When will the pain due to a lack of reform hit?

“It’s already impacting folks,” argued Vilsack. “The report indicates folks are making decisions to contract their operations, to move their operations outside the United States…

“It’s now up to the House to pass a comprehensive bill – or a series of bills that will equate to a comprehensive approach. The time is now. There is momentum for this and a desire to get it done. There is an alignment of interest groups you don’t normally see: the U.S. Chamber of Commerce aligned with the AFL-CIO; the Western Growers Association aligned with United Farm Workers Union; Evangelical ministers and faith-based leaders aligned with progressive and liberal faith-based leaders. … There is no excuse not to get this done.”

Vilsack pointed to North Carolina, with some 53,000 farms. Producers “recognize that 46 percent of their workforce is non-citizen. A good percentage is probably not documented properly. They understand they could lose $150 million to $285 million in economic activity as a result of not having a system that works.”

What about the argument that such reforms would reward illegal behavior?

The pathway to citizenship will be “earned,” insisted Vilsack. First, undocumented worker must acknowledge illegal behavior. That would be accomplished through “the payment of a fairly stiff and significant penalty – in some cases amounting to thousands of dollars.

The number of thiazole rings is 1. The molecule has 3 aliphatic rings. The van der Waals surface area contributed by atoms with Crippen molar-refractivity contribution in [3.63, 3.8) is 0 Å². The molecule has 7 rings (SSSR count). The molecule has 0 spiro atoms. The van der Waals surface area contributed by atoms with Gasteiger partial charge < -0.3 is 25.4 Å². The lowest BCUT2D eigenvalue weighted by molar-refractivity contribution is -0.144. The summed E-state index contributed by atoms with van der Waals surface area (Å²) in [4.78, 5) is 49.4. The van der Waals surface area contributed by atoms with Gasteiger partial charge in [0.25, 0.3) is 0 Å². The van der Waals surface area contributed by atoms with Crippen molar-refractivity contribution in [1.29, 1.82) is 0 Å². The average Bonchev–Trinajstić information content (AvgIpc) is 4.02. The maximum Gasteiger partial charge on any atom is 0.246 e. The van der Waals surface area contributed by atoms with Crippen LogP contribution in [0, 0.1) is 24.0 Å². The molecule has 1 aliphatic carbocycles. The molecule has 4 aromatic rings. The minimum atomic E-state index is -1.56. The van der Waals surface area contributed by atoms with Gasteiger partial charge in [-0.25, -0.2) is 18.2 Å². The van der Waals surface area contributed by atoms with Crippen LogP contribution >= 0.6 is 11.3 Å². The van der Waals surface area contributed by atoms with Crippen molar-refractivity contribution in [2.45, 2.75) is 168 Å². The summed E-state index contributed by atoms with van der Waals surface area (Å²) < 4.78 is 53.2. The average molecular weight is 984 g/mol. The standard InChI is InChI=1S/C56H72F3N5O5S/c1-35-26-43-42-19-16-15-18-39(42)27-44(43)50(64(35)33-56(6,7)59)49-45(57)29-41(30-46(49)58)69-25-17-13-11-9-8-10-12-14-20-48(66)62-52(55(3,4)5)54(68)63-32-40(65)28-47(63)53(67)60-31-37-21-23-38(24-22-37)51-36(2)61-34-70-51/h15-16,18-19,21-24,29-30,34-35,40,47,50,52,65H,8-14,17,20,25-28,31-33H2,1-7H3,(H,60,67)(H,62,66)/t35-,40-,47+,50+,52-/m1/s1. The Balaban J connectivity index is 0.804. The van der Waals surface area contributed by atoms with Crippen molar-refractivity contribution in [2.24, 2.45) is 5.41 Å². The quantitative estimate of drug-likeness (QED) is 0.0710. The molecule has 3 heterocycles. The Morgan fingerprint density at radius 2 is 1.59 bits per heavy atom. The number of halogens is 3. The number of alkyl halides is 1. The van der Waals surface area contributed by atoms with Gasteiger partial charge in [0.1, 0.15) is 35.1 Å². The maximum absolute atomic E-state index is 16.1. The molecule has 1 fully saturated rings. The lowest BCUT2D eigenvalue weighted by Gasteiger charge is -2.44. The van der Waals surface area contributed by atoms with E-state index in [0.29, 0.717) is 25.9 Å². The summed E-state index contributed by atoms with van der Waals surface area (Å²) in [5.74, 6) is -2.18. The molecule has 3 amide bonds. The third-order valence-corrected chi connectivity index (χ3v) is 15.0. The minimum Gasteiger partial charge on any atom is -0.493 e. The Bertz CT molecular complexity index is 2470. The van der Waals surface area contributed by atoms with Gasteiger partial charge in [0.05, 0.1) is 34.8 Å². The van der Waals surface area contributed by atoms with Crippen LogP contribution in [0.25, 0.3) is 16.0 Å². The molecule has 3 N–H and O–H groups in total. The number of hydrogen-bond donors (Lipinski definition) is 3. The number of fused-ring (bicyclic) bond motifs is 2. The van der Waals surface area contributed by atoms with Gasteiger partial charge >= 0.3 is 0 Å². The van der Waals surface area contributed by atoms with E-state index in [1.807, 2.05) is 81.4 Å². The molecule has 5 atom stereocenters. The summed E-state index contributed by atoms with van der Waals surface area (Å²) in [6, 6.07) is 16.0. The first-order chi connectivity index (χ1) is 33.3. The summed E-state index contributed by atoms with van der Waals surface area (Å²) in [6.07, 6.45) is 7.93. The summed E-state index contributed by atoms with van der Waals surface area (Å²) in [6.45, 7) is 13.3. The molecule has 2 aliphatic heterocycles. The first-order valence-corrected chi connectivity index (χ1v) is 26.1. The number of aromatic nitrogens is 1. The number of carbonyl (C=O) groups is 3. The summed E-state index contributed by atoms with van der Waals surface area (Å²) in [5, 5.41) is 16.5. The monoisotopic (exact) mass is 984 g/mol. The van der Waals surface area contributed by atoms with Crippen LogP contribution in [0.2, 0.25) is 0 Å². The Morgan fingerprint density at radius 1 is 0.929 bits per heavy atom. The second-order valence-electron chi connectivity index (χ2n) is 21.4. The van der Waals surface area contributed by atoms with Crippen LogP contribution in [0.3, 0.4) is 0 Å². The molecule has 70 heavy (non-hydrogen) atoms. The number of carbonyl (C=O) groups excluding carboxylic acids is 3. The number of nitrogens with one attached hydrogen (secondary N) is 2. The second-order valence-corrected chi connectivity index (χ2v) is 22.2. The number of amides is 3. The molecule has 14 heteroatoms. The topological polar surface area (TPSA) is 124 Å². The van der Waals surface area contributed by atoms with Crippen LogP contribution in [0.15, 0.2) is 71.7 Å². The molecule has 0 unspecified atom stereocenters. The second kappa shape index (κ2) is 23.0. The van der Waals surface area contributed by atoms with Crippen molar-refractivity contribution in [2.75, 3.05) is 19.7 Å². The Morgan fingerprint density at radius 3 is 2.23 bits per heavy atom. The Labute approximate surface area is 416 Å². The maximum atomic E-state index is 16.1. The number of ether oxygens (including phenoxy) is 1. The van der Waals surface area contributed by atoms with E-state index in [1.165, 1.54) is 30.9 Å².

“When an American violates the law, one of two consequences can occur: jail or a fine. Most often, folks are fined for wrongdoing. That’s essentially what the penalty is. … That’s very consistent with ways we deal with wrongdoing in this country.”

In addition, the applicants would be required to “ensure they don’t have a serious criminal background. They have to basically learn the language. They have to pay back-taxes. They have to commit themselves to continue working in agriculture for a period of time to get into line. And they go to the back of the line – not the front.”

Vilsack rejected opponents claiming the reforms are a free pass or amnesty. “An amnesty program would be if there wasn’t a penalty with it, if there weren’t responsibilities and requirements.”

To secure citizenship, applicants will have to be “quite patient. … It may take as much as 10 to 13 years for the process to be fully completed.”

Will the current agricultural shadow economy persist even with immigration reform? On this, Vilsack made no promises. “History has shown that when you have … an immigration system that’s working, the economy grows, jobs are created and working conditions improve.”

A day after the report’s release, a coalition of 400 U.S. business and advocacy organizations signed a letter to House leadership urging immigration reform legislation be brought to the House floor.

“Reform of an outdated, broken immigration system is essential if we are to achieve a fully revitalized economy that provides rewarding and lasting jobs and opportunities for all Americans,” the letter says. “We deal with an immigration system that is now in its third decade and completely incapable of being responsive to an ever-changing national economy and hypercompetitive global marketplace. Today, the problems with our immigration system have grown and multiplied to become an emerging threat to the current and future productivity, ingenuity, and competitiveness of key sectors of our economy, including agriculture, housing, manufacturing, retail, hospitality, tourism, engineering, and technology.”

Read the full letter here.